Talk about being oblivious. For the longest time I thought that today's work meant, well, 'a bunker' since it is pronounced bunkah ("a fan") in the singular.

To complicate things there is actually a bunker on top of a mountain near to where we live in Barcelona, and sometimes we visit as the views are spectacular. So when my husband and his family were speaking Kuwaiti and I caught the word bunkah in their conversation, I naturally assumed he was telling them about our picnic spot.

So imagine my confusion when one evening he told me he wanted to get a bunkah from the store.

I think he saw I was in shock because he asked me if I'd prefer he got not just one bunkah but bunkaat

"It does get really hot," he admitted.

"Mmm," I said.

shala3t gulb-ii!

When someone talks and talks and talks, sometimes a teasing phrase is needed to get them to stop, or at least slow down a little. Today we have that very phrase. You can say:

shala3t gulb-ii (if your sweet-natured chatterbox happens to be male)


shala3tay guub-ii (if female).

It roughly translates to: "You've worn me out!"

"Oh you want to get a dog, do you?" my mother-in-law says. "You better ask zahrah's advice then - btashla3 gulb-ich!"

Here, bee-tash-lah gulb-itch refers to my lovely niece and resident animal expert, who upon being asked about animals won't stop talking about them. Not until you say "shala3tay guub-ii!" anyway.

The image that shala3t gulb-ii conjures up is rather lovely. Literally, it means "you've plucked out my heart."

In Western poetry, Sylvia Plath is just one of many who have used the heart-plucking metaphor, in much the same way as the Kuwaiti:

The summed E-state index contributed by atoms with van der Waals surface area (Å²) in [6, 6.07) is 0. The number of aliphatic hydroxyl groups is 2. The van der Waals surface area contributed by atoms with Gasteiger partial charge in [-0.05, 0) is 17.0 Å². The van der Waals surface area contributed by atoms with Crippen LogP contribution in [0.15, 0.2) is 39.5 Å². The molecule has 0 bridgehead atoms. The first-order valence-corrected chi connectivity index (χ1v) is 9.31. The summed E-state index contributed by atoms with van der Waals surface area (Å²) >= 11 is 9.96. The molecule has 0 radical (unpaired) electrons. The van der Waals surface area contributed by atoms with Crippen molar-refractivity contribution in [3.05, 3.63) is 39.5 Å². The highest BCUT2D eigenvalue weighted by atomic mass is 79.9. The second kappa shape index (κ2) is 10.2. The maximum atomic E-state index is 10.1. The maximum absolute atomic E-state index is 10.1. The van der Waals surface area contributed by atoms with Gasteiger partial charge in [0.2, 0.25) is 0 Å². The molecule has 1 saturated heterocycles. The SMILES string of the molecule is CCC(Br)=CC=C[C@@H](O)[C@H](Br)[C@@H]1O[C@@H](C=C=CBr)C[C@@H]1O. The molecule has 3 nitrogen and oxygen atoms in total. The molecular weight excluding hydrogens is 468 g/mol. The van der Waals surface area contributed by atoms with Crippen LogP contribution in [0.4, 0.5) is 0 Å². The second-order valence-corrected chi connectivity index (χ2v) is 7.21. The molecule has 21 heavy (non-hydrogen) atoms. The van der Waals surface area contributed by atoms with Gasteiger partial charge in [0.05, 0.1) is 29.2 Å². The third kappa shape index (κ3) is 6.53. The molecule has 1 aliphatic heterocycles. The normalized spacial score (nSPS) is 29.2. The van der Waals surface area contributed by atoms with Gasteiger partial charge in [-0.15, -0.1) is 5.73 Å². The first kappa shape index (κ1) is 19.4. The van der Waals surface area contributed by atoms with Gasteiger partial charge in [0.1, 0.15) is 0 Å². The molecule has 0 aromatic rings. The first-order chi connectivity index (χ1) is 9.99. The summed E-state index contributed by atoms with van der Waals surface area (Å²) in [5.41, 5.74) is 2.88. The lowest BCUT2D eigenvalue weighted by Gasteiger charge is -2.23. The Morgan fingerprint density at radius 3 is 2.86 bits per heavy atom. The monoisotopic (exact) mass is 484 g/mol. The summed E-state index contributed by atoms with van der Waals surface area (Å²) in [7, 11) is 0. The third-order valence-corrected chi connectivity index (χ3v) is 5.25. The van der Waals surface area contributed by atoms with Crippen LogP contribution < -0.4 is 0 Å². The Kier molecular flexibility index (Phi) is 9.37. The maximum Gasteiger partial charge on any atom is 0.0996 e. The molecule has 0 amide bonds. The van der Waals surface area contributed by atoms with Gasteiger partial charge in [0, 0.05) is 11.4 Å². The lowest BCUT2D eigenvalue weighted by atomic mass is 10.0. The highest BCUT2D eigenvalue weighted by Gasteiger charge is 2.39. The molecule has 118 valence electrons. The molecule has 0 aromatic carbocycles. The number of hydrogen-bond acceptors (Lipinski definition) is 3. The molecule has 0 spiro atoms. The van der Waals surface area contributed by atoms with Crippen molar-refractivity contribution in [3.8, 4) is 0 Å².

“If you pluck out my heart
To find what makes it move,
You’ll halt the clock
That syncopates our love.”

― Sylvia Plath, Admonition

So by "plucking out someone's heart," you have literally drained them of their life blood. 

To kickstart the recovery process, other than being armed with today's phrase, a revitalising glass of Tang or a KDD ice cream sandwich may also interesting options, especially when in Kuwait.


Today's word is not written the way it is spelt. We see lisaan but it is actually pronounced ilsaan.

Play the audio clip for details. And to make it just that bit easier, Theyab will now be pronouncing each syllable of a word first, before saying it altogether, just as you'd hear it in conversation.

lisaan literally means "tongue." Add it to your collection of words that describe various parts of the face (3ayn meaning "eye"; khashim meaning "nose"; 7alj meaning "mouth"; adhuun meaning "ears"). It'll come in handy for those eventual trips to the doctor. ya diktawr, you might wail at some point in the near future, ilsaan-ii yidhba7-nii ("my tongue is killing me!).

Another handy use of today's word lisaan is as a reply when someone says exactly what you were thinking.

YES, EXACTLY you want to shout when a friend confesses that he or she just doesn't get GoT. Translated, it would be the very standard phrase ee, bi l-'6ub6 (ee'-bith-ubt).

But a more Kuwaiti way would be to say 7a9 ilsaan-ik (saah'-il-sahn-ick). 

7a9 ilsaan-ik is angled at a male, 7a9 ilsaan-ich is for a female.

Quite literally, "your tongue is true."


In Kuwaiti, the noun al-3aafiyah is used with the preposition "bi" when someone is about to have a meal to make bi l-3aafyah. It's the Kuwaiti Arabic translation of "bon appetit" quite simply.

bi l-3aafyah I'll call over to my sister-in-law’s daughters as they crack open their cans of biibsii and they’ll dutifully call back: Allah yi3aafii-ch!

Until today, I believed that this salutation was the only use of 3aafyah. How wrong I was. Like most Arabic words, it has a wealth of nuances. Theyab tells me that in Morocco, 3aafyah means "a fire". How strange, I thought, that a word meaning “enjoy your meal” in Kuwaiti Arabic could also mean “fire” in the Moroccan dialect?

An answer came when my thoughts turned to rama'9aan, and the feeling of eating a first bite of food after long hours of fasting. The surge of gratitude that hits you has all the movement of fire. Your fading body has its vitality restored in a rush of warmth.

We can only guess how full of diverse meaning 3aafyah must be in Modern Standard Arabic since the word, like many others, has been easily split into diverse sub-meanings and scattered across the Arab world. 

Though Arabic dialects may have lost a lot of their poetry to day-to-day practicality, there it is lying buried beneath the surface of so many words, only visible to those wanting to look more closely at the apparent discrepancies and cracks, like truffles in sand.